Skrbina, David, ed. Mind that Abides: Panpsychism in the New Millennium. Amsterdam: John Benjamins, 2009. A 21st century collection that aims to revive and affirm the perennial intimation, out of favor in the reign of moribund matter, that knowing sentience must fundamentally, obviously, ground and suffuse extant existence. From Greek hylomorphic vitalism to today’s “hylonoetic” dynamic systems theory, nature is to be seen as alive and aware in both its implicate and explicate realms. To the Australian philosopher Freya Matthews, this essence, deeply imbued in Eastern wisdom, escapes the West because of a pernicious mechanistism. Such “universal interconnectedness” thus serves to form and illume a “panrelational” reality. Some 19 chapters, including an overview and summation by the University of Michigan editor, offer a timely contribution. But must we await the passing of the Ptolemaic machine to a Copernican cosmic genesis until this once and future milieu can truly be admitted?

Some are prepared to go further and claim that this alleged brute emergence of mind – mind from mindless matter – is not only problematic, it is incomprehensible. This fact was recognized already by Epicurus, who argued that human will could not emerge from deterministic atoms, and therefore that atoms themselves possessed a small degree of will (hence, Panpsychism), Telesio, Patrizi, Gilbert, Campanella, Fechner, Paulsen, Clifford, Strong, Teilhard, and Wright all used versions of the same argument on behalf of panpsychism. (Skrbina,3)

Stapp, Henry. Mind, Matter and Quantum Mechanics. Berlin: Springer, 2004. A philosophically inclined physicist at the University of California at Berkeley describes a cosmic nature which by its quantum essence is necessarily suffused by observant consciousness. These quotes epitomize the Copernican revolution we are trying to gather and report.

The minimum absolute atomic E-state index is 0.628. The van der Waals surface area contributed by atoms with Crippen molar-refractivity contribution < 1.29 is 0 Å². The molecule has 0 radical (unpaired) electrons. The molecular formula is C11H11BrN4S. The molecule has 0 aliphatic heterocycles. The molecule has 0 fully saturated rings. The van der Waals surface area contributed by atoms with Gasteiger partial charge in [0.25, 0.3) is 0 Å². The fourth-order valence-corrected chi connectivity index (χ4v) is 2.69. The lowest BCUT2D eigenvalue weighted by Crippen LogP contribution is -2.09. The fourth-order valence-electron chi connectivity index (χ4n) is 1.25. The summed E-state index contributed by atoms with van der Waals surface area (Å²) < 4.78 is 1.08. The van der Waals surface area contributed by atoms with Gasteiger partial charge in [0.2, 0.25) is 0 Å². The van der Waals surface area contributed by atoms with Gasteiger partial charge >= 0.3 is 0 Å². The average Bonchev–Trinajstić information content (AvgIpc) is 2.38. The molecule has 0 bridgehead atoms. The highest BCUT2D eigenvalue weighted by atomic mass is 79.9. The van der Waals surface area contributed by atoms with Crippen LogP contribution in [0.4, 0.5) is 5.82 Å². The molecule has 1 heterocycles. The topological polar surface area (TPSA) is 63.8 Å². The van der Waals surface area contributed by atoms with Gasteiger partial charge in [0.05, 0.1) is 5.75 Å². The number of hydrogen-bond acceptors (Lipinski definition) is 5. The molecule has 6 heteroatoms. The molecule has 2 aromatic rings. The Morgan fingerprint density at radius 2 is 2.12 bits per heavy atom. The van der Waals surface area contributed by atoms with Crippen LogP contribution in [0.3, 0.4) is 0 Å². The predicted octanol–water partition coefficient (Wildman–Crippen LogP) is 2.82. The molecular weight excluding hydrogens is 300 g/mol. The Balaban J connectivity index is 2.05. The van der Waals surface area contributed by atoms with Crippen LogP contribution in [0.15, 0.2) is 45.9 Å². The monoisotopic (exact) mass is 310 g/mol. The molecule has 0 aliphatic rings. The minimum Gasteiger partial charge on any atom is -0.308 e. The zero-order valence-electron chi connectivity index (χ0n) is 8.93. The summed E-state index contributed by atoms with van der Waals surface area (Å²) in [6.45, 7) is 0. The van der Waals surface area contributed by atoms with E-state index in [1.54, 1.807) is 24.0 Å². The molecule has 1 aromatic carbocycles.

The central theme of…this article is the tremendous difference in the scientific understanding of the dynamics of the conscious brain that emerges from orthodox quantum theory, with its essential introduction of the active human agent-participant, as contrasted to classical physics. (233) A major revolution occurred in science during the twentieth century. This change leads to a profound transformation of the scientific conception of human beings. (265) The physical world thus becomes an evolving structure of information, and of propensities for experiences to occur, rather than a mechanically evolving mindless material structure. (268)

Stapp, Henry. Mindful Universe: Quantum Mechanics and the Participating Observer. Berlin: Springer, 2007. Due in August from the philosophical physicist, the quote is from the book web page. If fully appreciated what is implied is a Human Universe wherein phenomenal people are required to bring it into observed selfhood.

The classical mechanistic idea of nature that prevailed in science during the eighteenth and nineteenth centuries was an essentially mindless conception: the physically described aspects of nature were asserted to be completely determined by prior physically described aspects alone, with our conscious experiences entering only passively. During the twentieth century the classical concepts were found to be inadequate. In the new theory, quantum mechanics, our conscious experiences enter into the dynamics in specified ways not fixed by the physically described aspects alone. Consequences of this radical change in our understanding of the connection between mind and brain are described.